Everyone's parents join at the academy to watch them play the soccer game. The boys won, but Hash is unable to get the safe open in Liceman's cabin. Rodney who feels bad for what he did shoots a rocket and blows Liceman's cabin up. The movie ends with Liceman chasing Ike, Oliver, Hash, Chooch, Candy, and Rodney while Liceman yells "play it again", playing the scene three times.
- Ron Leibman as Maj. Vaughn Liceman (uncredited)
- Wendell Brown as Eisenhower "Ike" MacArthur
- Tommy Citera as El-Hashid "Hash" Amier Jr.
- Hutch Parker as Oliver Holt
- Ralph Macchio as Chooch Bambalazi
- Harry Teinowitz as Rodney Ververgaert
- Tom Poston as Sisson
- Ian Wolfe as Commandant Causeway
- Antonio Fargas as Coach
- Stacy Nelkin as Candy
- Barbara Bach as Bliss
- Leonard Frey as Keck
The film was an attempt to cash in on the phenomenal and unexpected success of National Lampoon's Animal House, which was also a film made by a comedy magazine about a group of misfits at college. In 1983, Mad publisher Bill Gaines explained the genesis of his magazine's involvement in the film to The Comics Journal:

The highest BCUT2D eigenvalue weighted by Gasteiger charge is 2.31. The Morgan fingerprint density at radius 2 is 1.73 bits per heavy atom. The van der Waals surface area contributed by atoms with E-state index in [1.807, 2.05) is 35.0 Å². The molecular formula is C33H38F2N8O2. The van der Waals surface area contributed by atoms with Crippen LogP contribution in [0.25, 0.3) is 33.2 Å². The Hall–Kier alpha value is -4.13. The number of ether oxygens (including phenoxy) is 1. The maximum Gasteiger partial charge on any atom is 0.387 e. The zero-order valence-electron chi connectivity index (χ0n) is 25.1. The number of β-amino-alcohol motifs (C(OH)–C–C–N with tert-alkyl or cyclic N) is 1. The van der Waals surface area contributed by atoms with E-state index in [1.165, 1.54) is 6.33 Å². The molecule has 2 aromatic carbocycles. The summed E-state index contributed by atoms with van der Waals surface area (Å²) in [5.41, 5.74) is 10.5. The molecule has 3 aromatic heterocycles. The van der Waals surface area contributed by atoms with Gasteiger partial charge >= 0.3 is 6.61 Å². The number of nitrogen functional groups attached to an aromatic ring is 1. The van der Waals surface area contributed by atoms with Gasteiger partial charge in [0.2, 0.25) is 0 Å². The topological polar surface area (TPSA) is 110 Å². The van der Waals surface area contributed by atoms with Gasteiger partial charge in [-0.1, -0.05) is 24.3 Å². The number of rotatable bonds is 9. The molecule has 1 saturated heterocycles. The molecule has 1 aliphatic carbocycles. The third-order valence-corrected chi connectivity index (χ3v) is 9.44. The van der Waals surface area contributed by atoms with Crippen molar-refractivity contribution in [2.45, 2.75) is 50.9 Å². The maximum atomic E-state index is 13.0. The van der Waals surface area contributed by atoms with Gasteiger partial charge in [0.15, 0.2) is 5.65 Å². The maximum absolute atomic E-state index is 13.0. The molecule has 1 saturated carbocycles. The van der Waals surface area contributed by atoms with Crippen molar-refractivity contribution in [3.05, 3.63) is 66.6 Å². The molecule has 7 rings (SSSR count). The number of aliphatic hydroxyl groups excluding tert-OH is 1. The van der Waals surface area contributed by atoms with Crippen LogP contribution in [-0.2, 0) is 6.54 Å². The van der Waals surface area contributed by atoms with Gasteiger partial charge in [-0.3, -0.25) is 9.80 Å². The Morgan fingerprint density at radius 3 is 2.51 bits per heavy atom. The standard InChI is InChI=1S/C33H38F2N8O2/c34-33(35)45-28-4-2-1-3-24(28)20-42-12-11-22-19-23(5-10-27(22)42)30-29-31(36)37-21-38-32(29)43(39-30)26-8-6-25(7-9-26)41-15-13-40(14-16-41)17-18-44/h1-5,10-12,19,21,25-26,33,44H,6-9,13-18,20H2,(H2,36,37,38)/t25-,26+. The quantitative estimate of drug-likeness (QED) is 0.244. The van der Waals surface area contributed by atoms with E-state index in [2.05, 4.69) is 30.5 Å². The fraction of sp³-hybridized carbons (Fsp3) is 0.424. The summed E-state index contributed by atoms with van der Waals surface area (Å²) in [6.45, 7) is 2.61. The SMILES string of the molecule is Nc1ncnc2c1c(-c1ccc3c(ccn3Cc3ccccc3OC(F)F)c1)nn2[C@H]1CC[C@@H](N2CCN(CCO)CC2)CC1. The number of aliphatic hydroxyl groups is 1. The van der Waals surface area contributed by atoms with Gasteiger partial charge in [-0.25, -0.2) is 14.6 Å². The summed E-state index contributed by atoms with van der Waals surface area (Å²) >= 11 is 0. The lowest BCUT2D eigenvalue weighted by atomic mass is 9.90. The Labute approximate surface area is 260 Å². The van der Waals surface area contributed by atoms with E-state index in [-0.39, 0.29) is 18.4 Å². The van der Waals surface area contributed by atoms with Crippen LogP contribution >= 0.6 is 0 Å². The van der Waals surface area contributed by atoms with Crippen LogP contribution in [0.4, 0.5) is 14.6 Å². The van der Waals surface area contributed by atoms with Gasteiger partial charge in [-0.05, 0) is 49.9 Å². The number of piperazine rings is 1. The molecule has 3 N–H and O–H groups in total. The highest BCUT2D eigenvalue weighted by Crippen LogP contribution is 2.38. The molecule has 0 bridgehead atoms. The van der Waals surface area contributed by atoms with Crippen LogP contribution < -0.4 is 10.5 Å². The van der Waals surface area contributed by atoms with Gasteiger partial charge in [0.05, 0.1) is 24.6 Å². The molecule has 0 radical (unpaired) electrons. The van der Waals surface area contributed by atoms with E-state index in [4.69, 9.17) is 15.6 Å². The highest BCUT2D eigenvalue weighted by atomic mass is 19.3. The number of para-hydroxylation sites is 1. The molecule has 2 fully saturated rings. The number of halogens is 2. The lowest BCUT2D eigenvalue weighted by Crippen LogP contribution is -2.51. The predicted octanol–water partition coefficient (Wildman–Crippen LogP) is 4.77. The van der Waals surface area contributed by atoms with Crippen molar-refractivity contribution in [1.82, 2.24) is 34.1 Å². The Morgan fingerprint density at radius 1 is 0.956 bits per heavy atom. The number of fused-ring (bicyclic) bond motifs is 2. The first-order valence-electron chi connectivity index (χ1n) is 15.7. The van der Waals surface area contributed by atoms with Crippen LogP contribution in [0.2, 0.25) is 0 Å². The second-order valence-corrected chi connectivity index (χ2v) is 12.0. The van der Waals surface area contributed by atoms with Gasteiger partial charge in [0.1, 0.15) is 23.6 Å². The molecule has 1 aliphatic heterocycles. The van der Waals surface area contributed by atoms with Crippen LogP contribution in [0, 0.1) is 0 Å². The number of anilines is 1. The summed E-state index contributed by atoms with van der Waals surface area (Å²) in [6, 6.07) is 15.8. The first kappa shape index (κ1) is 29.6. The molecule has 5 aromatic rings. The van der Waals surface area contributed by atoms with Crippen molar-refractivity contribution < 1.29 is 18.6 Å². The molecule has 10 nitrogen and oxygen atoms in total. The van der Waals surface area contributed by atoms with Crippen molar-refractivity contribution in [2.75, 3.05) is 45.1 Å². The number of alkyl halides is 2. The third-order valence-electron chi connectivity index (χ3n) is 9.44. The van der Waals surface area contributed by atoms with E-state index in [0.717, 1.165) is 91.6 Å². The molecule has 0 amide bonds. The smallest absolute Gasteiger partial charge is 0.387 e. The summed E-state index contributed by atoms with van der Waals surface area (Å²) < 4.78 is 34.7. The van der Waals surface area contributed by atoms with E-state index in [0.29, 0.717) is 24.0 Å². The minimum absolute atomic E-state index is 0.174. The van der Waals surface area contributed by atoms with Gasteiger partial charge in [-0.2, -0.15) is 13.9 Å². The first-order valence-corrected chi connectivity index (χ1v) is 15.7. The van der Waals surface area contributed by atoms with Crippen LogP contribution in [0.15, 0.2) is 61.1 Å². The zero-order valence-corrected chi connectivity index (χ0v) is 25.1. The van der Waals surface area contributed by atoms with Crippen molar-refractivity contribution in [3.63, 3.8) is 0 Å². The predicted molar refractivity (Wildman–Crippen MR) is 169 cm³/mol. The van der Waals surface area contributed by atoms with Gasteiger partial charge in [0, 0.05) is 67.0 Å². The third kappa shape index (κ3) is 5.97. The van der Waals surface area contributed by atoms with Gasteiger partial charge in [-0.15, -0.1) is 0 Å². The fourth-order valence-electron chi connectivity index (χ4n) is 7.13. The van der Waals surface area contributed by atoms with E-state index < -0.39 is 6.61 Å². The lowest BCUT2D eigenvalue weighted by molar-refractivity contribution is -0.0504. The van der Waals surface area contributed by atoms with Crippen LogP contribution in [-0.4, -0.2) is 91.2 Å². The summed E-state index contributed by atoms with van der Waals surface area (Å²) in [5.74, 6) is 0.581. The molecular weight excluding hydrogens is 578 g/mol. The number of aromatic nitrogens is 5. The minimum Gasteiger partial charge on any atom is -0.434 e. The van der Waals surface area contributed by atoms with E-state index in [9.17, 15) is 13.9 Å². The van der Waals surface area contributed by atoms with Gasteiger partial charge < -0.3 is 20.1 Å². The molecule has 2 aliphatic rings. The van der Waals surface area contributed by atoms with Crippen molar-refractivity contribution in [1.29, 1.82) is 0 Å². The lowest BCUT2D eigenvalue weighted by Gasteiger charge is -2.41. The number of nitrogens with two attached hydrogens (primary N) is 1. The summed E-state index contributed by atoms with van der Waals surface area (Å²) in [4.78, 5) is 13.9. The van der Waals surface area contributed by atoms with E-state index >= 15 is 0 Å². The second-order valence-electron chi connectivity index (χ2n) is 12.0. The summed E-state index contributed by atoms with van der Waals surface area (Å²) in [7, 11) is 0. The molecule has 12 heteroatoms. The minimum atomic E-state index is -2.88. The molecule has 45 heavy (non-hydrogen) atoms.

What happened is that we had a contract with Warner Brothers to put out a Mad movie. It's like four years old now. They came up with a script that we didn't like, and then they came up with a script using our scriptwriters that they didn't like, but meanwhile they threw this script onto our desk ... Although there were many things in it that I thought were offensive and should be removed, generally I liked the script. And I thought, 'Well, in addition to a Mad movie, there's nothing wrong with having something like Lampoon did with Animal House. Animal House was "Lampoon Presents" and really had nothing to do with the magazine, it was just using their name, and it was a good movie, and it was very successful, and it made Lampoon a lot of money. I guess. So we were going to do the same thing. "Mad Magazine Completely Disassociates Itself from Up the Academy". But that was too long for them, they can't think in that many words. They put the damn thing out without all the deletions they had promised to make, which means they're liars. I'm talking about one of my sister companies [laughter] ... And there we were connected with it, and there wasn't much we could do about it. I paid Warner Brothers 30 grand to take Mad's name off for television. So for $30,000 we got out of being associated with it on Home Box Office. It won't say "Mad Magazine Presents" and Alfred E. Neuman won't be in it. And it was well worth $30,000. [laughter]